Surprising Fraud Risk Insights from the Online Lending Market

April 12, 2016
By Garient Evans

Consumer demand is driving tremendous growth and change in the online lending industry. Online lenders are also a popular target for fraudsters of all kinds, with two to four times the number of fraud attacks as other account types, according to an analysis of fraud rate by industry we conducted at ID Analytics with data from our ID Network.1 The surprise is that these lenders are able to prevent the vast majority of fraud, a requirement because some marketplace lenders offer investors a 100 percent money-back guarantee as part of their Terms & Conditions for identity fraud cases.2  How can marketplace lenders achieve such low perpetrated fraud rates in the face of such high attack rates? How are these lenders responding to consumer demand for more convenient borrowing experiences all while mitigating risk?

To better understand the threats facing online lenders (composed of both marketplace and direct lending enterprises), ID Analytics recently reviewed our ID Network data and found that the online lending industry had more than double the pre-booked fraud rate of the bankcard and retail credit card industries over a nine month period, and three to four times the fraud attempts of wireless carriers. In spite of the volume of attempts, successful fraud in this space remains negligible for most lenders.

The research found another surprise as well. Specifically, first party fraud, where an individual opens an account in their own name with no intention of repayment, and synthetic identity fraud, in which the fraudster uses a combination of authentic and fictitious information, are growing vectors of attack and should be a major concern for risk managers. Both of these approaches can be easily missed by the traditional fraud detection methods used at many institutions.

Fraud Rate by Industry_041216

This data clearly shows that traditional methods for mitigating fraud are no longer sufficient. For example, many lenders rely on credit bureau solutions that do not address the “credit invisible population” (consumers lacking a credit history). Lack of data limits the effectiveness of these fraud risk scores. This population is a prime demographic for many online lenders and requires accurate treatment. Manual review processes have proven very effective to mitigate fraud in this space, but they are expensive, introduce discouraging customer friction, and do not scale well as businesses grow.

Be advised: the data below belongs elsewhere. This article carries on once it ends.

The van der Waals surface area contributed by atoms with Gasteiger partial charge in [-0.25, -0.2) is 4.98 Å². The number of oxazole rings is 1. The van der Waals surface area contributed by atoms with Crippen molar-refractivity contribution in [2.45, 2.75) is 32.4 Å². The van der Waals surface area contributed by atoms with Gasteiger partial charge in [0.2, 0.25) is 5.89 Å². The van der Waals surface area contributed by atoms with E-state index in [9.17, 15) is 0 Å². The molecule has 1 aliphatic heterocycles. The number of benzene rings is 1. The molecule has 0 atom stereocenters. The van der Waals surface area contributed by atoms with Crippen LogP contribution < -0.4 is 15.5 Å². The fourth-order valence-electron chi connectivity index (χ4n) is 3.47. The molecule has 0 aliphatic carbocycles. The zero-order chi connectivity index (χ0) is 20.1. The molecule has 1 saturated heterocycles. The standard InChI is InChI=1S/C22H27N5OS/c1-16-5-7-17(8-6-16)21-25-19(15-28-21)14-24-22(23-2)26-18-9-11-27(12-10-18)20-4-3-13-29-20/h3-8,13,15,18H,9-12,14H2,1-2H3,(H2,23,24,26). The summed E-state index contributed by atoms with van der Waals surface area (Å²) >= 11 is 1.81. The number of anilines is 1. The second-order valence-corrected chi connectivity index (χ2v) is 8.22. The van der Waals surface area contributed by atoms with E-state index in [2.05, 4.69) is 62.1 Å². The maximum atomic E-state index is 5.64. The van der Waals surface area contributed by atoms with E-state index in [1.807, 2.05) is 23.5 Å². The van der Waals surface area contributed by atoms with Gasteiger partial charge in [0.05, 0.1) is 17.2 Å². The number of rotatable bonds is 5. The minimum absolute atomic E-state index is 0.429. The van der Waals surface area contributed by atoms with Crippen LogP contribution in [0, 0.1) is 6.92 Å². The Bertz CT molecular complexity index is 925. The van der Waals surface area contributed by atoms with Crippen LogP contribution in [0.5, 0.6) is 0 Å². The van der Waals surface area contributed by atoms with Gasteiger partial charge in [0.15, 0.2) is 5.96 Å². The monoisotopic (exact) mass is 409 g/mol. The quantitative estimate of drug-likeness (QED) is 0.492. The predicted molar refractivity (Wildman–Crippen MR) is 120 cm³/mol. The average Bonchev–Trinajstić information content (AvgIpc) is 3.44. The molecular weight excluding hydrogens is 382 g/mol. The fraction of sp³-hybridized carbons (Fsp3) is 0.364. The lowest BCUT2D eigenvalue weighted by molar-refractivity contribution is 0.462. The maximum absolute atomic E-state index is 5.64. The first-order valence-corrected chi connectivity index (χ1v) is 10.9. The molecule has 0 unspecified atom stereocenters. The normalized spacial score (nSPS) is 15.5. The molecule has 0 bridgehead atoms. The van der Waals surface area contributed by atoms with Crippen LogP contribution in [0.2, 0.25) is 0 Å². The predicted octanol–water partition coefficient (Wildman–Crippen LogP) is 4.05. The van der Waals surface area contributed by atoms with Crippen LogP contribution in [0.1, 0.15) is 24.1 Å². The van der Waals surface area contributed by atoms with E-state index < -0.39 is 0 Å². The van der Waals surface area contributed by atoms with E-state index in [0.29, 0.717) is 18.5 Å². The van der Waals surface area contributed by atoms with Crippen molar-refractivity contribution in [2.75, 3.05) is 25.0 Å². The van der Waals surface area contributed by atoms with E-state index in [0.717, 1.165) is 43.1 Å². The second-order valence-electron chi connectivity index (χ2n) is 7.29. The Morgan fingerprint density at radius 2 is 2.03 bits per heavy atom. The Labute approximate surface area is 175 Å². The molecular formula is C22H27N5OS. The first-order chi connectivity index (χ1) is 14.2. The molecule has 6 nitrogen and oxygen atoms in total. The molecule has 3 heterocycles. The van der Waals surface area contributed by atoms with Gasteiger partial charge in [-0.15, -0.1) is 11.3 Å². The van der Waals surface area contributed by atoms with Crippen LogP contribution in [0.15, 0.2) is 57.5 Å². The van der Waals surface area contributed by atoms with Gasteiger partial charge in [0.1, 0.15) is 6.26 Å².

We are seeing innovative lenders moving beyond the legacy approach to reliably automate their underwriting platforms while keeping fraud at bay and staying within regulatory constraints. How are they doing it? By using alternative data and predictive solutions to evaluate and automatically clear more applicants while remaining compliant. Effective alternative data incorporates insights from wireless, banking, peer-to-peer lending, checking and savings accounts. Combined with information like address change histories, it delivers a rich view into a consumer’s risk.

First party fraud and synthetic identity fraud can be identified in both the automated and manual processes, though an automated approach is substantially less expensive. In other industries, where minimal fraud might be accepted as a cost of business, these newer fraud vectors represent a greater threat because they might be mistaken for credit losses.  Online lenders who have not taken a fresh look at the new types of fraud and the role of alternative data and predictive solutions will fall behind their competitors who are scaling more quickly and efficiently.

ID Analytics has helped the online industry scale as a premier provider of risk management services and our real-time, cross-industry identity network currently screens more than 50 percent of the applications in this fast-growing sector. To learn more about how ID Analytics can help your company assess applicants while mitigating fraud risk visit:


Garient Evans is the Vice President of Client Services at ID Analytics


1 Based on research into published loan volumes for various online lenders and the volume ID Analytics see from them